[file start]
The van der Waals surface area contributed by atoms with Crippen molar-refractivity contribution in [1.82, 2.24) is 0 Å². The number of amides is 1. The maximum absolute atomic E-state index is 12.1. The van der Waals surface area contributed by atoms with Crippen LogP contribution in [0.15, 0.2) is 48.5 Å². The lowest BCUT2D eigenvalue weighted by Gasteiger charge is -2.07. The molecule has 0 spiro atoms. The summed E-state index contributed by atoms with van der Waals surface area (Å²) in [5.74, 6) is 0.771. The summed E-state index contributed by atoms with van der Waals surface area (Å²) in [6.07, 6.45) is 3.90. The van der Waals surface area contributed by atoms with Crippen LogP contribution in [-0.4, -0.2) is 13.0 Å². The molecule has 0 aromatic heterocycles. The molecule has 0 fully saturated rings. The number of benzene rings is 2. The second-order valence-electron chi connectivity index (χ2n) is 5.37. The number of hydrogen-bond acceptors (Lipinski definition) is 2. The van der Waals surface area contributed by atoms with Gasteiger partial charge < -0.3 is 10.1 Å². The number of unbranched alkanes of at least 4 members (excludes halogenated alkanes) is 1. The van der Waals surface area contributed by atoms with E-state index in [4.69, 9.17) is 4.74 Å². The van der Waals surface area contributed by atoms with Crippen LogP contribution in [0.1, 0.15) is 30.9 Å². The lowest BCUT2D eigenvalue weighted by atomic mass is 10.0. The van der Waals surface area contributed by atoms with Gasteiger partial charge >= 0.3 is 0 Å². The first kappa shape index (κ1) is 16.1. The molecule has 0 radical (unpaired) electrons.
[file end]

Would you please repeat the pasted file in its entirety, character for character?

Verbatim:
The van der Waals surface area contributed by atoms with Crippen molar-refractivity contribution in [1.82, 2.24) is 0 Å². The number of amides is 1. The maximum absolute atomic E-state index is 12.1. The van der Waals surface area contributed by atoms with Crippen LogP contribution in [0.15, 0.2) is 48.5 Å². The lowest BCUT2D eigenvalue weighted by Gasteiger charge is -2.07. The molecule has 0 spiro atoms. The summed E-state index contributed by atoms with van der Waals surface area (Å²) in [5.74, 6) is 0.771. The summed E-state index contributed by atoms with van der Waals surface area (Å²) in [6.07, 6.45) is 3.90. The van der Waals surface area contributed by atoms with Crippen LogP contribution in [-0.4, -0.2) is 13.0 Å². The molecule has 0 aromatic heterocycles. The molecule has 0 fully saturated rings. The number of benzene rings is 2. The second-order valence-electron chi connectivity index (χ2n) is 5.37. The number of hydrogen-bond acceptors (Lipinski definition) is 2. The van der Waals surface area contributed by atoms with Gasteiger partial charge < -0.3 is 10.1 Å². The number of unbranched alkanes of at least 4 members (excludes halogenated alkanes) is 1. The van der Waals surface area contributed by atoms with E-state index in [4.69, 9.17) is 4.74 Å². The van der Waals surface area contributed by atoms with Crippen LogP contribution in [0.1, 0.15) is 30.9 Å². The lowest BCUT2D eigenvalue weighted by atomic mass is 10.0. The van der Waals surface area contributed by atoms with Gasteiger partial charge >= 0.3 is 0 Å². The first kappa shape index (κ1) is 16.1. The molecule has 0 radical (unpaired) electrons.